Job Hunting 101: How to Navigate the 2010 Job Market

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BY Nicole Eisenberg > Freshman > Business > University of Maryland

When you’re a little fish in a big job-hunting ocean, it might seem daunting to put your name out there like a letter in a bottle. You always hope that someone somewhere is going to pick your resume up off the shore and hire you on the spot, but unfortunately, it’s normally not that easy. To score your dream job, you need to put in effort. Here’s the best way to start.

Step 1. Meet your own people (again). Every single person you meet, whether it’s your mailman, your economics professor or a past employer, could be connected to your future employer. In The First 30 Days, a book on surviving your first 30 days out of college, author Ariane de Bonvoisin explains that you need to “treat every single person you know as if they have a piece to the puzzle.”

Step 2. Network to professional people in your field. Talk to professors in your field of interest to find out about possible opportunities. “In this dismal job market, personal contacts are key,” says Joseph J. Karlesky, professor at Franklin & Marshall College. “We live in a world of sophisticated and instantaneous electronic information, but students looking for jobs should never underestimate the power of the personal touch and face-to-face contacts.” At the very least, your professor may give you contact information for someone else that can help you more.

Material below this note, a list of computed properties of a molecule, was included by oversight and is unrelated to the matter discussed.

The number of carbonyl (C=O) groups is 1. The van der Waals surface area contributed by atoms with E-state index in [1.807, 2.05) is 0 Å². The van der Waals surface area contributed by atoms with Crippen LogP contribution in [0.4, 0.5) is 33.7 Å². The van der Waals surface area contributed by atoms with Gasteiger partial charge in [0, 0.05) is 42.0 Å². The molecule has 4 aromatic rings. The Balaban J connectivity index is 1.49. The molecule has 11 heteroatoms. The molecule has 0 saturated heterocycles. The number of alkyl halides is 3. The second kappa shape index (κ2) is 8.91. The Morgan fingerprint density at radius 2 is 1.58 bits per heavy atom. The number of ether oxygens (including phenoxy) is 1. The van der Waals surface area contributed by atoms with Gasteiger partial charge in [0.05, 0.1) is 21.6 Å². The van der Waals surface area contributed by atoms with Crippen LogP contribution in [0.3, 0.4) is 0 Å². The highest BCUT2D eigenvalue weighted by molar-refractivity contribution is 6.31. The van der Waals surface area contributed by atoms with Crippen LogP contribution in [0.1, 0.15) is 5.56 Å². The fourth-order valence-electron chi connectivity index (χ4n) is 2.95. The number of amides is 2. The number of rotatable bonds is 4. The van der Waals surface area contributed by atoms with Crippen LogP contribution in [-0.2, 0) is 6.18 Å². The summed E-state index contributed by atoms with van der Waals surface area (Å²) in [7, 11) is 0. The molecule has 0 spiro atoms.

Alumni of your alma mater are also usually willing to help you with your job search, as they can better relate to you. Kirsten Lavin, the senior associate director of marketing and membership for the alumni association at Johns Hopkins University, explains that alumni associations help students connect with alumni through “networking events…a student alumni society, and more.” Professors can also offer contact information for former students. “I try to give students the names of alumni who might be helpful and recommend that they follow up e-mail contacts with a personal phone message,” says Karlesky.

Step 3. Attend an information meeting. It is important to learn about the company you could work for in the future. Informational interviews allow you to learn about the company, meet personnel and express your interest, leaving you with a leg-up to the rest of the applicants that may have overlooked this step of the job-hunting process. Arrive to the information session with a small list of questions and a general knowledge of characteristics that you are looking for in your future employer.

Although the process may be, at times, frustrating with bumps in the road, just push through it because these three steps will click together, and you’ll be running down the street with the best golden ticket of all time: a job!

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College Magazine Staff

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